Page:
Workers at an auto parts manufacturer in Smithville, Tennessee have been exposed dangerous levels of a hexavalent chromium - which can cause lung cancer.
Supervisors at the Tenneco Plant first notified employees last spring.
They told workers the exposure may also have impacted their families because they may have taken cancer causing dust home on their uniforms.
The Tennessee Occupational Safety and Health Administration (TOSHA) cited the plant for 20 serious violations in March, many involved exposing employees to hexavalent chromium.
NewsChannel 5 Investigates discovered Tenneco, which is a global company headquartered outside of Chicago, Illinois, has a other violations involving hexavalent chromium at its plants.
Ryan Johnson has been a welder at the Smithville plant since 2011.
"First thing I see in the morning is my daughter. She comes running up to me and I hold her," Johnson said.
He hugs his daughter after finishing his overnight shift.
"I'm afraid that I've actually given her a little bit of exposure to it," Johnson said.
The plant held a series of remarkable meetings beginning last spring in which they told employees that some will likely get cancer because of air quality issues at the plant.
But even more disturbing they told employees their families could also get cancer just from being around them.
This last safety meeting it was confirmed to us that we are taking it home to our families," Johnson said.
Tenneco makes car exhaust systems -- like mufflers.
Welding the stainless steel produces dust that's contaminated with cancer causing hexavalent chromium.
Studies show overexposure leads to lung cancer.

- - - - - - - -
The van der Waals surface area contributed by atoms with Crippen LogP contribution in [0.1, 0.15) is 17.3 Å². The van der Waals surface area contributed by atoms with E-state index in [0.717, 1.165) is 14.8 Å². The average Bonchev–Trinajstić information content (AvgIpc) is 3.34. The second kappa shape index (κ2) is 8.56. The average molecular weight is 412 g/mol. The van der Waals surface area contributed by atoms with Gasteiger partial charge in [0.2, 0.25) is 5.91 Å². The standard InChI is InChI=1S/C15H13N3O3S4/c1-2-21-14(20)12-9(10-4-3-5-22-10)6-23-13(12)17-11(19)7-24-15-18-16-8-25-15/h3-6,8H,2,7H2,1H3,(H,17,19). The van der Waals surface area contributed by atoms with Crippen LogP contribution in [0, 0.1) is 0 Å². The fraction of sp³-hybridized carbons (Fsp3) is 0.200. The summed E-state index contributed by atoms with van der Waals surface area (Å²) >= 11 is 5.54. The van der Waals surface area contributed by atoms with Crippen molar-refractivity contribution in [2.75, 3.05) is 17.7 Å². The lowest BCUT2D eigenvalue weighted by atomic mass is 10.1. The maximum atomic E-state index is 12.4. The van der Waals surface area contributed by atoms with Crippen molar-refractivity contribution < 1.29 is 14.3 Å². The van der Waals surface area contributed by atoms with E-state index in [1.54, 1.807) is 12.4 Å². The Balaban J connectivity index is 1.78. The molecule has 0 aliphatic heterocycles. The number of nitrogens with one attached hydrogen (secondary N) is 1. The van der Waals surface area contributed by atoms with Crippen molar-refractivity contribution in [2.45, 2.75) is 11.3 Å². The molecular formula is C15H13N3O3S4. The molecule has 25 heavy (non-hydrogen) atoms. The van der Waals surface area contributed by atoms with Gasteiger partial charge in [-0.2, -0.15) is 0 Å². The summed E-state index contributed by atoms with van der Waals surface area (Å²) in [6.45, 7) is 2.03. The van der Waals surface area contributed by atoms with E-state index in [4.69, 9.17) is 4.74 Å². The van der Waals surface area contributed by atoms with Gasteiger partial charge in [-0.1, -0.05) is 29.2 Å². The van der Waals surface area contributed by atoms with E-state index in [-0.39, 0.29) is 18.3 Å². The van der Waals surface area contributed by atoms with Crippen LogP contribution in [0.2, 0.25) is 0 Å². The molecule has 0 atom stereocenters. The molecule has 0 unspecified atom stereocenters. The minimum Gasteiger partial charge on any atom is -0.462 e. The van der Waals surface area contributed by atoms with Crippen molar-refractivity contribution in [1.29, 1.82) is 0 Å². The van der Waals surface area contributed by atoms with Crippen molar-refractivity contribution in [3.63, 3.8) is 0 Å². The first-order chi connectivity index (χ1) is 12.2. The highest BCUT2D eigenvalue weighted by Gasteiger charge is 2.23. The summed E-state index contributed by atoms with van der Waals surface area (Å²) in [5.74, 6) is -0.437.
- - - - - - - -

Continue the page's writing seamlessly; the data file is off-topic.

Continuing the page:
Workers can breath in the dust and get it on their clothes.
"The last thing I want to do is have my daughter in my arms while she's hugging me and her sitting there breathing in the dust right off my uniform," Johnson said.
During TOSHA's inspection in March, regulators found welding booths with "minimal ventilation" and no warning signs about hexavalent chromium.
Johnson says he is already suffering symptoms of over exposure.
"The thing is the nose bleeds and the dermatitis," Johnson said. "Everything else will be internal."
Inspectors took pictures of one welder's arm and wrote that he suffered from severe dermatitis.
The employee said his supervisors told him "it was probably his laundry detergent."
NewsChannel 5 Investigates asked Johnson, "Do you worry you will get cancer?"
Johnson said, "I'm not going to lie. It terrified me when they first told me about this."
Tenneco paid a $21,600 dollar fine for the violations at its Smithville factory just last month.
But we found the company has been cited for improper testing for chromium at its Michigan plant.
Their largest fine came in Hartwell Georgia, where they paid $90,000 for exposing employees to the cancer causing mineral.
Tenneco defended its safety global safety record.
NewsChannel 5 Investigates asked, "Why does this keep happening?"
Steve Blow with Tenneco's corporate communications responded, "It's happened at two plants, so clearly in those instances there were some things that could have been done better and those fixes were put into place."
We asked, "Is the Smithville plant a safe place to work?"
Blow responded, "It is."
We followed, "Even with those over exposure levels?"
The spokesperson said, "With the safety equipment and the safety measures we put in place, it is a safe work environment."
After Hartwell, Georgia fine in 2014, OSHA sent out a news release stating Tenneco's repeated violations indicated it was not concerned with employee health.
It stated Tenneco was being placed on its Severe Violator Enforcement Program, which is reserved for serious repeat offenders.
But Tenneco officials said they met with OSHA gave them more information.
As a result the company was never put on the program.
Leo Chang has worked at the Smithville plant since September.
He believes the company goes into rural communities because people there are desperate for jobs.
NewsChannel 5 Investigates asked, "Does it make you angry?"
Chang responded, "Oh you better believe it. This is unacceptable."
Ryan says they now use masks but questions whether they're really effective.
He changes clothes and washes his face and hands before coming home.
The company has asked TOSHA for more time to correct ventilation at the plant.
NewsChannel 5 Investigates asked Johnson, "Why don't you just quit?"
Johnson said, "There's no better paying job than this anywhere around."